Monday, October 3, 2011

The Golden Hell of Dubai (United Arab Emirates)

Searing heat of 110 degrees (44 C), coupled with the syrupy like stickiness of 100% humidity makes the city a virtual steam room, and walking around it next to impossible. The signs read- “Welcome to Dubai.”
Welcome to what?
All restaurants are closed during the day, and as it is Ramadan, if you are seen drinking or eating in public you can be arrested. I literally hide in an alley, pressed up against a wall, my back to the street, uncapping a bottle of water and taking a swig to replenish my body’s fluids which are dripping all over the pavement.
To replace my electrolytes, I very carefully reach into my pocket, remove a couple salty cashews inside a tight fist, and without exposing them to air or sight, place them in my mouth, chewing slowly, as I furtively glance around to see who might be spying on me. “Pssst, buddy, want some cashews? How about some water?” I feel like a criminal.
There are literally one hundred men per woman walking around, it takes me two hours of searching the streets before I spot my first female. I feel proud at the sighting, like a tracker for National Geographic having spotted an endangered species in a foreboding land.
Of the men, 80% are of SE Asian descent. In confusion I ask someone if I’ve landed in India.

cool architecture in Dubai

The Souqs
The word, Souq” refers to a marketplace, in Dubai generally a geographical collection of stores, selling nearly identical products/ type of commodity. The competition obviously, is intense.
To escape the heat, I dive inside a shop in the Spice Souq run by a couple Iranians. The interior is meticulously arranged, and neatly labeled transparent drawers contain every spice I could name, as well many I had no idea existed, everything from saffron, which costs $1,000 a pound (no joke), to peppers, cassia, and cinnamon.
Like most shop keepers in Arabia, they greet me with cheer, and invite me to sample some of their wares (not saffron though.) I speak with them for upwards of an hour, guiltily sipping my water as they look on jealously. (I did ask permission)
Like many, they've chosen to set-up shop in Dubai because the economic prospects here are far superior to their homelands. There is money in Dubai- oil money; that draws people from all over the world. They inquire whether there are spice stores like this in America.
“Not like here,” I remark, imagining the interior of Walmart as I glance around comparatively and notice the prominently displayed photographs of Iranian Revolutionary Figures.
“What do Iranians think of Americans?”
“We like them,” states my new friend, perhaps trying to cajole a purchase out of me.
Unlike the majority of Persians I’ve met abroad, who don’t like any part of their government, they are actually big fans of the Ayatollah, though they don’t like their reactionary and holocaust denying President, Ahmadinejad. All told, they’d love to visit America, and dream of the freedoms and opportunity it offers. 
The Dubai skyline
Gold Strike
Machine gun toting security guards stand at attention in every store, thwarting any dreams I had of robbery. The Gold Souq is a glittering plethora of yellow shiny metal, Arabs and Indians alike working behind the counters, hoping to earn a nice commission from selling a pretty piece of jewelry. The attractiveness of the lustrous gold, even for someone who cares little for such things as myself, is undeniable.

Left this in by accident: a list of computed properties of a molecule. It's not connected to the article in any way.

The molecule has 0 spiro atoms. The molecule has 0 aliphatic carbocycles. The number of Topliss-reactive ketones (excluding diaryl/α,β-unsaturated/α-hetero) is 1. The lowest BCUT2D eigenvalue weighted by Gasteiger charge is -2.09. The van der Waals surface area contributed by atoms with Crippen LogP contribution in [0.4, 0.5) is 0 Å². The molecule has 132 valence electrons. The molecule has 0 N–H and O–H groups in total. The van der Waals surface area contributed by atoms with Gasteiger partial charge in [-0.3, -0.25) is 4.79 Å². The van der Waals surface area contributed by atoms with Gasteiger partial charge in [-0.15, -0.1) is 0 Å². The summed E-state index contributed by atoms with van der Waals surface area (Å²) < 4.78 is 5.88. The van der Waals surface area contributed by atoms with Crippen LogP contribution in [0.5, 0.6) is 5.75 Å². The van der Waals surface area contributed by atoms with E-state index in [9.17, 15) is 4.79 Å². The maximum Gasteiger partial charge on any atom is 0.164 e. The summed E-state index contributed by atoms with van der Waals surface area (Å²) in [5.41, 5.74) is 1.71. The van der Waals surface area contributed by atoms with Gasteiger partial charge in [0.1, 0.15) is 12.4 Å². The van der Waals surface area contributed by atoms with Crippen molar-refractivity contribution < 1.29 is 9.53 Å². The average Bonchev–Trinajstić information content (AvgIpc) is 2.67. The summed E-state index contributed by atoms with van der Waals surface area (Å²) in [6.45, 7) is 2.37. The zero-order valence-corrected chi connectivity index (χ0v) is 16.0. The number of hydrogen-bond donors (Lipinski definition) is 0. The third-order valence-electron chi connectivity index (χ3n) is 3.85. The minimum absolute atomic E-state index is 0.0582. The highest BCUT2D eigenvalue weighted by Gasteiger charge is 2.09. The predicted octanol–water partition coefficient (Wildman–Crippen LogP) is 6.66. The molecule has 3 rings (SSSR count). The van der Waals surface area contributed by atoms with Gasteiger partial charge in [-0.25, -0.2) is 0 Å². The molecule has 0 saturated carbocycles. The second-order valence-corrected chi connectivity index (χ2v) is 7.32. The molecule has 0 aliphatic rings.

The world’s biggest ring, containing nearly 64 kg of gold, sits on display in a protected chamber. It’s too big to fit around an elephant, and the reason for this utterly useless creation lies beside it- a Guiness Book of World Records Certificate. Does it really make you feel that much more important?
(also I suppose it helps draw people like me into the store)
The world's largest gold ring
I enter, and speak with a minority owner of one of the shops, a Yemeni named Ali. His English is poor, but he tries his best. We discuss gold, and its rapid ascent in price. Considering most of his net worth sits in front of him, he does his best to convince me that the metal will continue to rise, and would make an excellent investment, and I should hold onto it and sell under no circumstances, but if I'd like to purchase some of his gold, he'd be happy to part with it.
“What would happen if it went up to $4,000 an ounce,” I ask him?
“Then I would sell all the gold I own, even at a discount, and retire,” he replies, his eyes glassy at prospect.

Night Falls
Ramadan, coupled with the day's oppressive heat, makes Dubai feel and look like a ghost town.
When the sun finally sets, and the restaurants, mostly Indian- catering to Dubai’s majority population and imported workforce, open, the establishments are quickly flooded and the day's fast and silence, broken.
I ask what there is to do this evening, and discover that all night clubs and bars are shut down by law for the duration of Ramadan. I'm a little disappointed but I guess it's okay; I’m exhausted from spending the afternoon walking around the steam room anyways.


  1. Any more writings about Dubai? What else did you do there?

  2. Of course I have more coming, just takes time to write them my amigo :)

  3. Not a fan of Dubai then? Do you think it would have been dramatically different had you gone when it wasn't Ramadan?

    1. That's a very very fair question. I was certainly warned I was arriving at the worst possible time (Heat + Ramadan) so I think it's possible.
      However, I still believe I would find Dubai soulless with its overbuilding and ginormous chasm between haves and have-nots


Follow us + like us on Facebook as well --